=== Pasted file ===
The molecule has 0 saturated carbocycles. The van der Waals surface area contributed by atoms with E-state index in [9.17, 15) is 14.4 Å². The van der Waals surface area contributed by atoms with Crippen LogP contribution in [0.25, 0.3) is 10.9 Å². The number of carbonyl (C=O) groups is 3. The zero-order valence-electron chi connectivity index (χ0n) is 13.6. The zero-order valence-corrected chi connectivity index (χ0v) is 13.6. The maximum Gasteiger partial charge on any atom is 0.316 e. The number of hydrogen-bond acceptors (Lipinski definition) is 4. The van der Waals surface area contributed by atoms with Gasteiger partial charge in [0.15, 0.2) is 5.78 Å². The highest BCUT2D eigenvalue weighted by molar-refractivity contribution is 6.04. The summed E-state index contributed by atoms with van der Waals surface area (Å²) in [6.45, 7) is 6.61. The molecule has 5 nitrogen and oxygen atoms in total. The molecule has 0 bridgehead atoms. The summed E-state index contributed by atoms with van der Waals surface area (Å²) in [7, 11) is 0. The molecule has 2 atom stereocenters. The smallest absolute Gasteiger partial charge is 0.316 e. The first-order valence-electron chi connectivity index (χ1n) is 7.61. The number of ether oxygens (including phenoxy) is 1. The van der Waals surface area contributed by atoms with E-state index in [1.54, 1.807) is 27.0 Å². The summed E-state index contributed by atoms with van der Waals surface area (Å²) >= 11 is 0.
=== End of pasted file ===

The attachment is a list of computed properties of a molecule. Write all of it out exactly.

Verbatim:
The molecule has 0 saturated carbocycles. The van der Waals surface area contributed by atoms with E-state index in [9.17, 15) is 14.4 Å². The van der Waals surface area contributed by atoms with Crippen LogP contribution in [0.25, 0.3) is 10.9 Å². The number of carbonyl (C=O) groups is 3. The zero-order valence-electron chi connectivity index (χ0n) is 13.6. The zero-order valence-corrected chi connectivity index (χ0v) is 13.6. The maximum Gasteiger partial charge on any atom is 0.316 e. The number of hydrogen-bond acceptors (Lipinski definition) is 4. The van der Waals surface area contributed by atoms with Gasteiger partial charge in [0.15, 0.2) is 5.78 Å². The highest BCUT2D eigenvalue weighted by molar-refractivity contribution is 6.04. The summed E-state index contributed by atoms with van der Waals surface area (Å²) in [6.45, 7) is 6.61. The molecule has 5 nitrogen and oxygen atoms in total. The molecule has 0 bridgehead atoms. The summed E-state index contributed by atoms with van der Waals surface area (Å²) in [7, 11) is 0. The molecule has 2 atom stereocenters. The smallest absolute Gasteiger partial charge is 0.316 e. The first-order valence-electron chi connectivity index (χ1n) is 7.61. The number of ether oxygens (including phenoxy) is 1. The van der Waals surface area contributed by atoms with E-state index in [1.54, 1.807) is 27.0 Å². The summed E-state index contributed by atoms with van der Waals surface area (Å²) >= 11 is 0.